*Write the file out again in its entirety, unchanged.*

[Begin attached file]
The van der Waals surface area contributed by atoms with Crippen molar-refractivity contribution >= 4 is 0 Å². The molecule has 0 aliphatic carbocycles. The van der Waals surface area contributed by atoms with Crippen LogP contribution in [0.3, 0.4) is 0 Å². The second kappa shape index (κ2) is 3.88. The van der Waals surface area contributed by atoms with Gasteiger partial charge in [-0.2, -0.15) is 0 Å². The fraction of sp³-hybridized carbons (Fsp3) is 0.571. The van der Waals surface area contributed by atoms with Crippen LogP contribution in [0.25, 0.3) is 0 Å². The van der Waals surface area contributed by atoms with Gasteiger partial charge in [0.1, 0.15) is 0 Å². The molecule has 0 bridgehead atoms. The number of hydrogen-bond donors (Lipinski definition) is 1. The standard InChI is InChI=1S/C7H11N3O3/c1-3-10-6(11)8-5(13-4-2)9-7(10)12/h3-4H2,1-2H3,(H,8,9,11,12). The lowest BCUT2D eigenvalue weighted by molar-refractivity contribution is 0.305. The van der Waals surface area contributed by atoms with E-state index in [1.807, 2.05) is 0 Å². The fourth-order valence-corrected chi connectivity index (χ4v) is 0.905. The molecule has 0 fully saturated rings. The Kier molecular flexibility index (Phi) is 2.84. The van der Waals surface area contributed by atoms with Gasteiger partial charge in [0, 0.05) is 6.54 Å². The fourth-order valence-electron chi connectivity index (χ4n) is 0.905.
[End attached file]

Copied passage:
The van der Waals surface area contributed by atoms with Crippen molar-refractivity contribution >= 4 is 0 Å². The molecule has 0 aliphatic carbocycles. The van der Waals surface area contributed by atoms with Crippen LogP contribution in [0.3, 0.4) is 0 Å². The second kappa shape index (κ2) is 3.88. The van der Waals surface area contributed by atoms with Gasteiger partial charge in [-0.2, -0.15) is 0 Å². The fraction of sp³-hybridized carbons (Fsp3) is 0.571. The van der Waals surface area contributed by atoms with Crippen LogP contribution in [0.25, 0.3) is 0 Å². The van der Waals surface area contributed by atoms with Gasteiger partial charge in [0.1, 0.15) is 0 Å². The molecule has 0 bridgehead atoms. The number of hydrogen-bond donors (Lipinski definition) is 1. The standard InChI is InChI=1S/C7H11N3O3/c1-3-10-6(11)8-5(13-4-2)9-7(10)12/h3-4H2,1-2H3,(H,8,9,11,12). The lowest BCUT2D eigenvalue weighted by molar-refractivity contribution is 0.305. The van der Waals surface area contributed by atoms with E-state index in [1.807, 2.05) is 0 Å². The fourth-order valence-corrected chi connectivity index (χ4v) is 0.905. The molecule has 0 fully saturated rings. The Kier molecular flexibility index (Phi) is 2.84. The van der Waals surface area contributed by atoms with Gasteiger partial charge in [0, 0.05) is 6.54 Å². The fourth-order valence-electron chi connectivity index (χ4n) is 0.905.